Sunday, May 13, 2012

Consuegra and Toledo

Toledo

Day 12 (Saturday, April 4th 2009)

After reluctantly waking up, I left the hotel in Cordoba just after 10:00 and began the long drive up to Toledo.

About 2 hours and 45 minutes into my drive, I stopped off at a city called Consuegra to see its famous windmills. Most of Spain's windmills are found in the province of La Mancha, which is located in the central part of the country. It has been said by many that the best examples of these restored windmills can be found in Consuegra, which has made the city quite famous. The windmills were introduced into Spain in the 16th century in order to help millers. The windmills were able to convert the wind energy and apply it to grinding grain, which was of huge importance during that time. Much to my surprise, I read that the windmills were actually used until the beginning of the 1980's.

As I approached Consuegra I could see the windmills lined up in the distance, towering over the city in a dramatic fashion. I parked my car next to the visitor center and then hiked up a hill, walking past the somewhat uninteresting castle until I reached the windmills. The windmills were fascinating to see, especially because there were so many of them!
Consuegra
The windmills of Consuegra.
Consuegra
Castle of Consuegra.
The windmills of Consuegra.
The windmills of Consuegra.
The windmills of Consuegra.
The windmills of Consuegra.
The windmills of Consuegra.
The windmills of Consuegra.
The windmills of Consuegra.
The windmills of Consuegra.
The windmills of Consuegra.
The windmills of Consuegra.
The windmills of Consuegra.
The windmills of Consuegra.
The windmills of Consuegra.
The windmills of Consuegra.
The windmills of Consuegra.
The windmills of Consuegra.

From Consuegra, I continued the drive onto Toledo. Luckily, I was able to find my hotel in Toledo much easier than I had in Cordoba; my navigation system took me directly there without any issues.

I had chosen to stay at Hotel Sol, which was located on a quiet street below the city walls. As a result, it was a long uphill hike up the historical center. The interior of my hotel room was decorated nicely, very clean, and included a large bathroom. As nice as it was however, the flip side to this was the fact that the hotel charged a ridiculous fee of 5 euros per hour (or 12 euros per day) in order to gain access to wireless internet. I had never in my life heard of such a ridiculous or steep fee before; all of the other hotels I had stayed at in Spain had included wireless at no additional cost, so this was a pathetic attempt on their end to make easy money.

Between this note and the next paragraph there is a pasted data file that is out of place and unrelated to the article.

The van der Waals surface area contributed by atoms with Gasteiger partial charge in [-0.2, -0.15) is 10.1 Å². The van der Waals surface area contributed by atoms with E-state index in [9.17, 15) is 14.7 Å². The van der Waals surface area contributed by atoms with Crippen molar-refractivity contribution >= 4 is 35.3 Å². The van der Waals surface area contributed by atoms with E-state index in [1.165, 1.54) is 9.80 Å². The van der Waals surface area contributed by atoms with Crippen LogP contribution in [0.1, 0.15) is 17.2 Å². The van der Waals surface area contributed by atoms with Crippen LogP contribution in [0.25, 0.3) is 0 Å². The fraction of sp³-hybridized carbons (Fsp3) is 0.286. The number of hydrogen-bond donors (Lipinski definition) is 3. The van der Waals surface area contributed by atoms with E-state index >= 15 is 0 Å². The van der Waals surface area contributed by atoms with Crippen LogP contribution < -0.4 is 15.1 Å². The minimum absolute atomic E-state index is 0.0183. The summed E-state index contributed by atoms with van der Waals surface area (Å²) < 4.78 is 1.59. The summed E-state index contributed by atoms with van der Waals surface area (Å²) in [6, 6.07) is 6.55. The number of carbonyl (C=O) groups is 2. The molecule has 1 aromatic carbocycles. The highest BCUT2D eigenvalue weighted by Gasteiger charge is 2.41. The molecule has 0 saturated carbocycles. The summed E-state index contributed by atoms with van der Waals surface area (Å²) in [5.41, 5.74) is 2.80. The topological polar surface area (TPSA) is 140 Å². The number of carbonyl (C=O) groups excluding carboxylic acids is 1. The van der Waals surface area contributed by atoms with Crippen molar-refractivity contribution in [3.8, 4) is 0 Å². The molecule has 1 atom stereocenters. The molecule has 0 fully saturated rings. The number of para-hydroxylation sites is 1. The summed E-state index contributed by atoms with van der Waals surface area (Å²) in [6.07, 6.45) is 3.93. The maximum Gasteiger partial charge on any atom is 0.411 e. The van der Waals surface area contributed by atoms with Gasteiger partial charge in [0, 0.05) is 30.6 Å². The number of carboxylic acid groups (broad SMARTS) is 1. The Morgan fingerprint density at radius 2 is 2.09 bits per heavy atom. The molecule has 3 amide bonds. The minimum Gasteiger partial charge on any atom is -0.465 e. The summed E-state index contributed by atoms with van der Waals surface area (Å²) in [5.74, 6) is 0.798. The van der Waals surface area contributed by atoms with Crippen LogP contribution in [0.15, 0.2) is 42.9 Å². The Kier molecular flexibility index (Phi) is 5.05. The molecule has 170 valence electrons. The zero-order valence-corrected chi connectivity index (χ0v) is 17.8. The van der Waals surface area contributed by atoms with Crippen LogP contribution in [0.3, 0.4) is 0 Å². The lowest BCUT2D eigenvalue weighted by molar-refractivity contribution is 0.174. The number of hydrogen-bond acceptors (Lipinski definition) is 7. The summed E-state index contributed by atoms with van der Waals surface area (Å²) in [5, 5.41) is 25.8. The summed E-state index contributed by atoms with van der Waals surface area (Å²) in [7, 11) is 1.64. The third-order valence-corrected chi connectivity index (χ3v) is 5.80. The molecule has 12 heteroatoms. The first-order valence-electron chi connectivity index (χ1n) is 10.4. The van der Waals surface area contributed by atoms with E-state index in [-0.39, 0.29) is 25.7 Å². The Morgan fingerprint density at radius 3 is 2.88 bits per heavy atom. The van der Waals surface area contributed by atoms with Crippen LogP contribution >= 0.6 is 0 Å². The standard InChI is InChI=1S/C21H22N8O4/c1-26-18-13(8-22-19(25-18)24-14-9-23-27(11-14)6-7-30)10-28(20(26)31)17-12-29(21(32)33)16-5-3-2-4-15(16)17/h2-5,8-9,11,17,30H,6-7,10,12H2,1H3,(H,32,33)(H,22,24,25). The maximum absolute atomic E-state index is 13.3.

Exterior of Hostel Sol in Toledo.
Bathroom at Hostel Sol in Toledo.
Bedroom at Hostel Sol in Toledo.
Interior of Hostel Sol in Toledo.


After settling into my room, I left and began the uphill walk into Toledo. The weather was quite warm at this point so it made the steep walk a little more difficult than I had expected. My initial impression of Toledo was that I liked it immediately. It was filled with lots of medieval cobblestone lined-streets, a beautiful mix of Jewish and Moorish architecture, and of course lots of people. As Toledo is only located 30 minutes by train from Madrid, most of the visitors are day-trippers so the city has a completely different vibe at night than it does during the daytime hours. The entire town was declared a World Heritage Site by UNESCO in 1986 for its extensive cultural and monumental heritage, allowing the Spanish government to forbid any modern exteriors. Toledo was the former capital of the Spanish Empire until Philip II moved the royal court to Madrid in 1561. Afterward the city went into a slow decline and was never again the powerhouse it had once been. I'm sure that this major change in history is probably what saved the city from modernization and why it currently retains so much of its original architecture. I for one was definitely thankful that Toledo lost its title of capital of Spain as the city was amazingly preserved and in great condition.
Toledo
Toledo
Toledo
Toledo

My first stop within the city walls was Plaza de Zocodover, which is the main square of the city center. As I sat down to gain my bearings, I saw that I was surrounded by hundreds of people who were either eating at one of the many cafes or just simply relaxing under the shade of a tree. From my vantage point on the bench I saw a kebab place called Birtat Doner which was located just up one of the narrow side streets from the square. I was quite hungry so I decided to spring for yet some more kebabs as I had had great luck with the inexpensive meal option several times prior on my trip. It only cost 3.5 Euros for one kebab, which was a great deal!
Plaza de Zocodover in Toledo.
Plaza de Zocodover in Toledo.
Plaza de Zocodover in Toledo.
View from Plaza de Zocodover in Toledo.
Toledo
 Toledo
Toledo
Toledo